Garden drainage can be a sore subject for some homeowners and landlords during the colder, wetter months. A common reason for this is cold weather solidifies mud and rain comes down far too often.

Cold and wet weather isn’t preventable. It’s also not the only factor that contributes to poor garden drainage. For example, a free-flowing downpipe can pour collected rainwater onto the ground. As a result, the ground is even wetter and potentially becomes waterlogged.

A water-logged garden is a garden that you can’t really use. So there are simple steps you can take to improve garden drainage and reduce the impact on your home life. The damage that a water-logged garden can do may surprise you. Especially when the water threatens to enter the property or seeps down to the foundations.

You can treat rotting timber, uneven patio slabs, and unusable garden space all for low-cost.

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How do I know I need to improve garden drainage?

First, look at what’s causing the garden drainage problems.

You can’t always identify garden drainage issues by large puddles of water or sunken grass. If your grass squelches or oozes water when you step on it, this can be evidence too.

What garden drainage tests can be done?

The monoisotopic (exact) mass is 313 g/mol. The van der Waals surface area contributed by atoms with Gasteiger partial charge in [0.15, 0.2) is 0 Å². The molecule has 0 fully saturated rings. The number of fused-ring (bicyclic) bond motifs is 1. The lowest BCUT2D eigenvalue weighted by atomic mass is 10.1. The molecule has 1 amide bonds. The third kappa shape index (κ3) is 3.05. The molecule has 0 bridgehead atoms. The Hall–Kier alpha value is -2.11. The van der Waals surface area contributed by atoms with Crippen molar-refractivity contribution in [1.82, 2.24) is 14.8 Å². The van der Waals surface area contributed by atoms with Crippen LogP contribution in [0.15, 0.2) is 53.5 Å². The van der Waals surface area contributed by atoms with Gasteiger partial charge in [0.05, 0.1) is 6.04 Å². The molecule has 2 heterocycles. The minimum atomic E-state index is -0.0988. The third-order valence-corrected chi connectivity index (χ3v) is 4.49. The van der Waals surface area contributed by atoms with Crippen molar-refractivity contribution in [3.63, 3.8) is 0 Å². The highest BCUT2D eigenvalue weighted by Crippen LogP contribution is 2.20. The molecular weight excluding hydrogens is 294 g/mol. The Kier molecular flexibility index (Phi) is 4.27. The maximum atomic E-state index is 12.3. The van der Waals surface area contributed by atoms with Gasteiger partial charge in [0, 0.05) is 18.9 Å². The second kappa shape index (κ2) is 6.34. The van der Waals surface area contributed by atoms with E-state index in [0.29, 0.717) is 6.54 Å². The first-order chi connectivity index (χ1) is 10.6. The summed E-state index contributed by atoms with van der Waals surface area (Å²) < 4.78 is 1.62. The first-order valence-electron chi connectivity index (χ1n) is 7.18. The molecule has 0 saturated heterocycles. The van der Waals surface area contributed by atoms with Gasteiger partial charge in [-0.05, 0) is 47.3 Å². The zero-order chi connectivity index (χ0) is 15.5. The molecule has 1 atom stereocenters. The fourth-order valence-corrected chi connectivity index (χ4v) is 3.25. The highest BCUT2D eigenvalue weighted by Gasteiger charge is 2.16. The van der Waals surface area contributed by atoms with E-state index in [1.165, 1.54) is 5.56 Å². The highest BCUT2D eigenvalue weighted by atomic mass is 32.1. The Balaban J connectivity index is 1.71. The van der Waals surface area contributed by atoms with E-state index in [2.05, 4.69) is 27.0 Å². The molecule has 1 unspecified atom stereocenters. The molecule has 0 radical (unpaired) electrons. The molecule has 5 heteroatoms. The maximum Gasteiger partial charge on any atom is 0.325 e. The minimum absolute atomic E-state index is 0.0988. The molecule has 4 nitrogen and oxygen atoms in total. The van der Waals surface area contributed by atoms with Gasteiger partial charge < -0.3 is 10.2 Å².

If you’re unsure if your garden is suffering through a particularly rainy season, there is a way to confirm this. Dig a 60cm deep hole in the middle of the garden. Fill it with water and return after four hours. If it’s not drained, we suggest your garden drainage needs improvement.

garden with pond

So, what causes garden drainage issues?

Several common problems are worth investigating and making a note of before deciding on a solution. Some common problems have easy, inexpensive fixes, whilst some have more complex fixes that might need a professional.

So, here are our tips for how to improve drainage in garden areas.

Problem: The garden is in an unfavourable position on a hill or in a valley

Is your garden at the bottom of a large hill? Does it sit in the trough of a valley?

If so, in theory, if the ground is hard, frozen or clay, all the rainwater logging your neighbour’s garden will eventually make its way to you.

This means your ground has more water than normal to contend with, making drainage an issue.

Solution: Invest in a garden drainage system

You can’t move your garden to a better position, but you can improve garden drainage. How? By having a drainage system installed professionally.

You could take this on as a DIY project. However, it’s fraught with methods and areas where you could make the problem worse. You can risk breaking the law, too.

Installing an attenuation system, or a soakaway system in certain soils. This could solve the problem.

Problem: Incorrectly installed water features

You might think it sounds silly, but it can be a huge issue.

For example, if you install a swimming pool incorrectly. Poor installation can lead to an unbelievable amount of water flooding land.

Just because it’s in someone else’s garden doesn’t mean the water will stay there. Double-check your own installations and feel free to ask around the street too.